Learn to Make Bourekas for Shavuot

Bourekas with cheese

Shavuot commemorates the giving of the Torah at Mount Sinai thousands of years ago. One tradition embraced by many families in the Jewish diaspora is to enjoy sweet, dairy-based treats, like cheesecake and ice cream, as part of the day. One theory suggests that eating dairy is connected to the idea that reading the Torah is nourishing; another says that it’s a nod to Israel as “the land of milk and honey.” If your family’s palette leans a little bit more savory than sweet, try making bourekas for Shavuot.

What Are Bourekas?

Bourekas or burekas are delicious, savory, pastry pockets. They’re a popular street food in Israel and a snap to make at home (especially if you use store-bought puff pastry or filo dough). A boureka is usually filled with cheese, but potatoes, mushrooms, spinach, and onions are also popular fillings.

Bourekas as a side dish evolved from the Turkish börek. (Fun fact, boureka is a Ladino adaptation of this word). Over time, as populations migrated, and culinary techniques evolved, bourekas developed distinct regional variations. In Jewish cuisine, particularly in Sephardic and Mizrahi communities, bourekas became a staple dish, often filled with ingredients such as cheese, spinach, potatoes, or meat. These pastries were traditionally served during holidays, celebrations, and family gatherings.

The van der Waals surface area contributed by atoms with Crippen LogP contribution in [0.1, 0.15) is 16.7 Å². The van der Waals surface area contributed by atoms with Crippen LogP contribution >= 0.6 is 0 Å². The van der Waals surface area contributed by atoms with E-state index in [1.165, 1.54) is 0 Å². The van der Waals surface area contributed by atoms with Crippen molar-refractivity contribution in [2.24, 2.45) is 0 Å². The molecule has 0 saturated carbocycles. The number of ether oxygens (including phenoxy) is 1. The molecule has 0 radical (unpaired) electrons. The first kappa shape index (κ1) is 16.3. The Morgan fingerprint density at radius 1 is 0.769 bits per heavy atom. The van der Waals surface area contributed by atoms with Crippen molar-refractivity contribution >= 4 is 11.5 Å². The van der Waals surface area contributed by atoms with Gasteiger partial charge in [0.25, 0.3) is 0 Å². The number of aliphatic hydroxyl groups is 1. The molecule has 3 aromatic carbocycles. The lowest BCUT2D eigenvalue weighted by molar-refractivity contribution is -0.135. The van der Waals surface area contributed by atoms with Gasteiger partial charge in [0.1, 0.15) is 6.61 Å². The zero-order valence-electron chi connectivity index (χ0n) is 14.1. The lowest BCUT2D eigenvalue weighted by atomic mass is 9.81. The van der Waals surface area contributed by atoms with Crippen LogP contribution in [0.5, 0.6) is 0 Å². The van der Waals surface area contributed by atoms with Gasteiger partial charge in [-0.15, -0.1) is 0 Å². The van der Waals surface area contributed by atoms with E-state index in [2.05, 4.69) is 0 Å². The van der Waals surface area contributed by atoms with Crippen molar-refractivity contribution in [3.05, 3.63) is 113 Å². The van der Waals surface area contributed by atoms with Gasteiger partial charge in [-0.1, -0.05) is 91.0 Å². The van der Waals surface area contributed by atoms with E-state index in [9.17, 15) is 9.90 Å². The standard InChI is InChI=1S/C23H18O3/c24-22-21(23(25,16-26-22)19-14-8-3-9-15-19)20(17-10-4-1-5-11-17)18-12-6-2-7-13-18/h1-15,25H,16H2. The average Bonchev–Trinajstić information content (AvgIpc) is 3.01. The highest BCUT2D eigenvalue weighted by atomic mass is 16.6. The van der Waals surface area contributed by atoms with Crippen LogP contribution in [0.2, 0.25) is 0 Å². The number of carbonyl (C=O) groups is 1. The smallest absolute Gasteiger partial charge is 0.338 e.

Although these pastry pockets can be enjoyed any time of the year, they make an especially good Shavuot snack or meal. Find a basic recipe for a simple cheese variation below — and let us know if you try out any other fillings.

Basic Recipe


  • One package of puff pastry dough
  • Your favorite cheese or cheese blends, shredded or crumbled
  • One egg, beaten for egg wash (or margarine for a nondairy version)


  • Preheat your oven per the instructions on the dough package
  • Lay out the dough sheets, cutting them into rectangles (about the length of your hand)
  • Add one tablespoon of cheese to half the rectangles
  • Top each filled rectangle with another dough rectangle
  • Use a fork to seal the pockets
  • Lightly brush with egg wash
  • Bake per the instructions on the package

TIP: For a dairy-free version, use dairy-free butter or olive oil.


The Story Behind Bourekas via Tablet Magazine
How to Make Bourekas via The Nosher
PJ Library’s Shavuot Hub
Why Kids Love Shavuot (and You Will Too)